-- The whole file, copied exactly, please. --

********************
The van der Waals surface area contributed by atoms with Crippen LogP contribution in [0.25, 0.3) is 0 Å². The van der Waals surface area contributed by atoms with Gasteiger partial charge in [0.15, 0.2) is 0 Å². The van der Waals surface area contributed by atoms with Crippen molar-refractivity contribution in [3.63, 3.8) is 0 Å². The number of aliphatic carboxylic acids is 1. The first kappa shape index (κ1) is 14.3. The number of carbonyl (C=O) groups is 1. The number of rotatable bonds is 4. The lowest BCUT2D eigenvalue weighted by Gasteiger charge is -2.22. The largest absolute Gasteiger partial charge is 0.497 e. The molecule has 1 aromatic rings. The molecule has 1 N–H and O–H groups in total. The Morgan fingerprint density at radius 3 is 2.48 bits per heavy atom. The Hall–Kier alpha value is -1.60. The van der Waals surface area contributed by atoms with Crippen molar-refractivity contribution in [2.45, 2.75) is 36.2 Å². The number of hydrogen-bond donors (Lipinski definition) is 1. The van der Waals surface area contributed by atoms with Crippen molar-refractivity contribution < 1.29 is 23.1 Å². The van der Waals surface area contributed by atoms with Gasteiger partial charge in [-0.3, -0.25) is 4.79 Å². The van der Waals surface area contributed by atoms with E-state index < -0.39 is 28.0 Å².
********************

The van der Waals surface area contributed by atoms with Crippen LogP contribution in [0.25, 0.3) is 0 Å². The van der Waals surface area contributed by atoms with Gasteiger partial charge in [0.15, 0.2) is 0 Å². The van der Waals surface area contributed by atoms with Crippen molar-refractivity contribution in [3.63, 3.8) is 0 Å². The number of aliphatic carboxylic acids is 1. The first kappa shape index (κ1) is 14.3. The number of carbonyl (C=O) groups is 1. The number of rotatable bonds is 4. The lowest BCUT2D eigenvalue weighted by Gasteiger charge is -2.22. The largest absolute Gasteiger partial charge is 0.497 e. The molecule has 1 aromatic rings. The molecule has 1 N–H and O–H groups in total. The Morgan fingerprint density at radius 3 is 2.48 bits per heavy atom. The Hall–Kier alpha value is -1.60. The van der Waals surface area contributed by atoms with Crippen molar-refractivity contribution in [2.45, 2.75) is 36.2 Å². The number of hydrogen-bond donors (Lipinski definition) is 1. The van der Waals surface area contributed by atoms with Crippen molar-refractivity contribution < 1.29 is 23.1 Å². The van der Waals surface area contributed by atoms with Gasteiger partial charge in [-0.3, -0.25) is 4.79 Å². The van der Waals surface area contributed by atoms with E-state index < -0.39 is 28.0 Å².